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Resistance ReimaginedBlack Women's Critical Thought as Survival$
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Regis M. Fox

Print publication date: 2017

Print ISBN-13: 9780813056586

Published to Florida Scholarship Online: May 2018

DOI: 10.5744/florida/9780813056586.001.0001

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“Mammy Ain’t Nobody Name”

“Mammy Ain’t Nobody Name”

Power, Privilege, and the Bodying Forth of Resistance

Chapter:
(p.114) 4 “Mammy Ain’t Nobody Name”
Source:
Resistance Reimagined
Author(s):

Regis M. Fox

Publisher:
University Press of Florida
DOI:10.5744/florida/9780813056586.003.0005

Novels such as Sherley Anne Williams’ Dessa Rose, as well as the focus of “‘Mammy Ain’t Nobody Name’: Power, Privilege, and the Bodying Forth of Resistance,” provoke dialogue with Wilson, Keckly, and Cooper in important ways. Exploring Williams’s engagement with previous legacies of resistance, Chapter 4 draws attention to her disruption of a “neoliberal problematic” via her distinct problematization of the mind-body split and associated tropes of mediation such as the “as-told-to” dynamic. Like Wilson, Williams interrogates the indecipherability of black rage within both interracial and intra-racial liberal matrices of privilege and authority; like Keckly, she destabilizes the “Mammy” figure and undercuts liberal models of interracial friendship; and like Cooper, Williams cultivates an insurgent politics of sound. Becoming together with Wilson, Keckly, and Cooper in the aforementioned ways, Williams’s fiction exhibits a comparable attentiveness to situating blackness beyond conventional registers of containment, intervening into Enlightenment-era discourses of knowledge and self.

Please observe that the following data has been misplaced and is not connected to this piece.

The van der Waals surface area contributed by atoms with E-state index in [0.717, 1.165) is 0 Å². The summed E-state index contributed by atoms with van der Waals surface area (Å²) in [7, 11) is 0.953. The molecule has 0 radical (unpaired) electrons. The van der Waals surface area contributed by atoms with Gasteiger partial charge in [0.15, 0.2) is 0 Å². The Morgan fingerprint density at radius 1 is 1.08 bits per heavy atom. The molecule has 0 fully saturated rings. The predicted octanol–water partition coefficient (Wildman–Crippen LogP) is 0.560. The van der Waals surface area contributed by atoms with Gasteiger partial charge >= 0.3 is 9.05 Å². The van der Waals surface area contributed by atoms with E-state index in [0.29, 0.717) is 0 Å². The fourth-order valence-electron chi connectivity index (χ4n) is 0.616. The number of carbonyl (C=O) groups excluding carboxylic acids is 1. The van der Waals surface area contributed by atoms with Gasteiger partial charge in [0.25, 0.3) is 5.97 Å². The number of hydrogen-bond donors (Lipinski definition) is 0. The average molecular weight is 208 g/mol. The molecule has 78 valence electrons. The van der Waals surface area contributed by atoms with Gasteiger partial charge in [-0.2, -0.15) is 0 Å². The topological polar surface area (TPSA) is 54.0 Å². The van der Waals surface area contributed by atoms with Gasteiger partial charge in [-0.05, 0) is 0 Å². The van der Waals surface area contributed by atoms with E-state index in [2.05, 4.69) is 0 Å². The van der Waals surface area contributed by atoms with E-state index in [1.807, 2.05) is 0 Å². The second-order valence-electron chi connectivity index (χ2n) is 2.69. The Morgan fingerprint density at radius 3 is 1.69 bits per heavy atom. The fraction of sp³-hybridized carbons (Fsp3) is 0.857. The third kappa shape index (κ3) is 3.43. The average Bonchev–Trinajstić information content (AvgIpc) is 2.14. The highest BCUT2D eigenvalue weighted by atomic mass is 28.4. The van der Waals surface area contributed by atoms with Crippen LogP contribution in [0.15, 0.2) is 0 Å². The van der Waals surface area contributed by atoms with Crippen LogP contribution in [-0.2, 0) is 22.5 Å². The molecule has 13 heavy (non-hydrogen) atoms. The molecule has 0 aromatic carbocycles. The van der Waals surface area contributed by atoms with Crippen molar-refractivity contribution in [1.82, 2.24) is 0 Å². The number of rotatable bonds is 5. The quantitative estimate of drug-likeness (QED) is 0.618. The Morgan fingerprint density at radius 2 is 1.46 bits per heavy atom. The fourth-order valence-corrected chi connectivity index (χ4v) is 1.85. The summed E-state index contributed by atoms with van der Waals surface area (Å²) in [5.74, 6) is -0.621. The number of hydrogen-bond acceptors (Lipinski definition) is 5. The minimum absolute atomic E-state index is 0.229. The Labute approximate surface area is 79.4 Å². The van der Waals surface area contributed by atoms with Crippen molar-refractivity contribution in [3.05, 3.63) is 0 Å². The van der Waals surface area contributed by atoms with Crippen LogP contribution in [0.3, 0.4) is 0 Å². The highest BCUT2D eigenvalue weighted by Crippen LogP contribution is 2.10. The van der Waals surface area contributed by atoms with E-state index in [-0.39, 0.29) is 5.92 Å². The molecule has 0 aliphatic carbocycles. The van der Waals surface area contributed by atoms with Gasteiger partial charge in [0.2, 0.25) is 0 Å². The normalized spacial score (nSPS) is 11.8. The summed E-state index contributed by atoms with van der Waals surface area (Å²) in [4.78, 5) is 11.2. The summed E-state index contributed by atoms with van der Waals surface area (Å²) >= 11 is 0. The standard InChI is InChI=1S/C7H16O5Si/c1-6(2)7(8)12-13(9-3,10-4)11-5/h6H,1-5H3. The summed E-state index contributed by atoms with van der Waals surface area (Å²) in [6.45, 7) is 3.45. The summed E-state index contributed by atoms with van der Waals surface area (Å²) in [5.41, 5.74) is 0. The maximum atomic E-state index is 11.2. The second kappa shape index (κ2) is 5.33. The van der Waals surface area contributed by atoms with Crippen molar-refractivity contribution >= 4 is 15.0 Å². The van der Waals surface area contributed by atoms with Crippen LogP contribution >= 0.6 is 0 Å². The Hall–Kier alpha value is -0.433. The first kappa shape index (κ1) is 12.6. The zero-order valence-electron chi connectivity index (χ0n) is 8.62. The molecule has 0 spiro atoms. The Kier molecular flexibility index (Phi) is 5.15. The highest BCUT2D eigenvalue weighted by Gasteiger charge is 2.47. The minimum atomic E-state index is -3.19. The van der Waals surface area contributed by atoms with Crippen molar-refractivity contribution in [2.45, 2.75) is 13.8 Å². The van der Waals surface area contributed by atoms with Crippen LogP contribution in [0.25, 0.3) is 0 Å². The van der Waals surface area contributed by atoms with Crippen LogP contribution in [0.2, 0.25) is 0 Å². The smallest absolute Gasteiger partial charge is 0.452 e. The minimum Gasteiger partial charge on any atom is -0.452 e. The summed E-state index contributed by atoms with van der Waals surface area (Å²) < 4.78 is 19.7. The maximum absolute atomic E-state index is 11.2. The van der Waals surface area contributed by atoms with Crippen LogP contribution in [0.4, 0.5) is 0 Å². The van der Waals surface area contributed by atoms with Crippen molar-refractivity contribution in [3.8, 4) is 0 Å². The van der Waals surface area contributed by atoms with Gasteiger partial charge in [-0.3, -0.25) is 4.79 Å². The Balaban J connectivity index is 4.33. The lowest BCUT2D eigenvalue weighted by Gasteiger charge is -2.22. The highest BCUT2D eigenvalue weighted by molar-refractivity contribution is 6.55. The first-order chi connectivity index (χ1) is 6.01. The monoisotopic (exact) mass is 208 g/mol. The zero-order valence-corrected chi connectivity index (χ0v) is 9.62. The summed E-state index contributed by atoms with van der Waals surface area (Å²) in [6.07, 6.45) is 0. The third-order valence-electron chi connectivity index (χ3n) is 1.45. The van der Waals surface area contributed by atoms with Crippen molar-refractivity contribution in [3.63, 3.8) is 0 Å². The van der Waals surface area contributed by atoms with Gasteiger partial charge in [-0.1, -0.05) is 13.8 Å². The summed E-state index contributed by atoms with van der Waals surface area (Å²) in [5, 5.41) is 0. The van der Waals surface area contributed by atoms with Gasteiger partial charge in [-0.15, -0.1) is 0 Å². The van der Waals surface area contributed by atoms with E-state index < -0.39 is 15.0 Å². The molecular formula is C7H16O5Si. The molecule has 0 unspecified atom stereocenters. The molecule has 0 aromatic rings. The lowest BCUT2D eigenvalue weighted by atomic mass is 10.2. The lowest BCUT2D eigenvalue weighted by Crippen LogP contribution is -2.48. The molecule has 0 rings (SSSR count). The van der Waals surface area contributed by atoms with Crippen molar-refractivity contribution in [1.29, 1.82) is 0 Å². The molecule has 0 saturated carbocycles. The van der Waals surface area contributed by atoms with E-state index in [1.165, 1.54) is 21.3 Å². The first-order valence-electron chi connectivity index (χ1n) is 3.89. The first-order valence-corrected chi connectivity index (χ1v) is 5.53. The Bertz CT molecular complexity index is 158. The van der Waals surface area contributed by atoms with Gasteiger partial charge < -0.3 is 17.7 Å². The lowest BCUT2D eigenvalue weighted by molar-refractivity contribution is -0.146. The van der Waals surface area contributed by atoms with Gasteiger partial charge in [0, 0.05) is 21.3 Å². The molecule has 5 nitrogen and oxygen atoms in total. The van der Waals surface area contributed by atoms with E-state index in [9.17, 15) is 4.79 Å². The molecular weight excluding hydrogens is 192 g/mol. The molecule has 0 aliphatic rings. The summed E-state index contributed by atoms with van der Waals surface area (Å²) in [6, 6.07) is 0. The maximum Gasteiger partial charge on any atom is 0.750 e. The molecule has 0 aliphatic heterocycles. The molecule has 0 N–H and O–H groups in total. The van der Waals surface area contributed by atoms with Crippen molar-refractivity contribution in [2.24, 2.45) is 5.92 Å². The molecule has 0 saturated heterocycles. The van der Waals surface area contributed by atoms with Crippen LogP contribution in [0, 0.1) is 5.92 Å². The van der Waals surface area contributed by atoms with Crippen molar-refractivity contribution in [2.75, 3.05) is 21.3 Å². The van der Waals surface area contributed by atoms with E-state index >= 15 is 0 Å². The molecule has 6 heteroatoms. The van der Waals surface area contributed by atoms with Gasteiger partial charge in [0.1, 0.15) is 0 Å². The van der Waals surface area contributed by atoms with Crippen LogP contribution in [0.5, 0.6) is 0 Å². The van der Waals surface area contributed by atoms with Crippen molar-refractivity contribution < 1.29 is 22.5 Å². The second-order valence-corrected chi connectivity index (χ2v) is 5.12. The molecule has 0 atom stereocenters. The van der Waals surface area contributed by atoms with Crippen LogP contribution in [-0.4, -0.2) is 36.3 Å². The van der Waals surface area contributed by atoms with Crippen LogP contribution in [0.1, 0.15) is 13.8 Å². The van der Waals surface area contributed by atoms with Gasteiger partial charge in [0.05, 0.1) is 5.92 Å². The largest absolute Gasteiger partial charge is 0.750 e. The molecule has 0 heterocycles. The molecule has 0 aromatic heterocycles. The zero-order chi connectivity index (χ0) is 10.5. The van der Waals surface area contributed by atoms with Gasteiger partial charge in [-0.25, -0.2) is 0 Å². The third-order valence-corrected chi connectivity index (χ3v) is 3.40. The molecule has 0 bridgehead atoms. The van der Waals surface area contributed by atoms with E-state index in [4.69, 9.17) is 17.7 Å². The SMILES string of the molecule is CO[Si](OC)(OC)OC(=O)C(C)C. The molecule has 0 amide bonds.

Keywords:   Sherley Anne Williams, Dessa Rose, Mammy, Harriet Wilson, Elizabeth Keckly, Elizabeth Keckley, Anna Julia Cooper, Becoming Together, Englightenment

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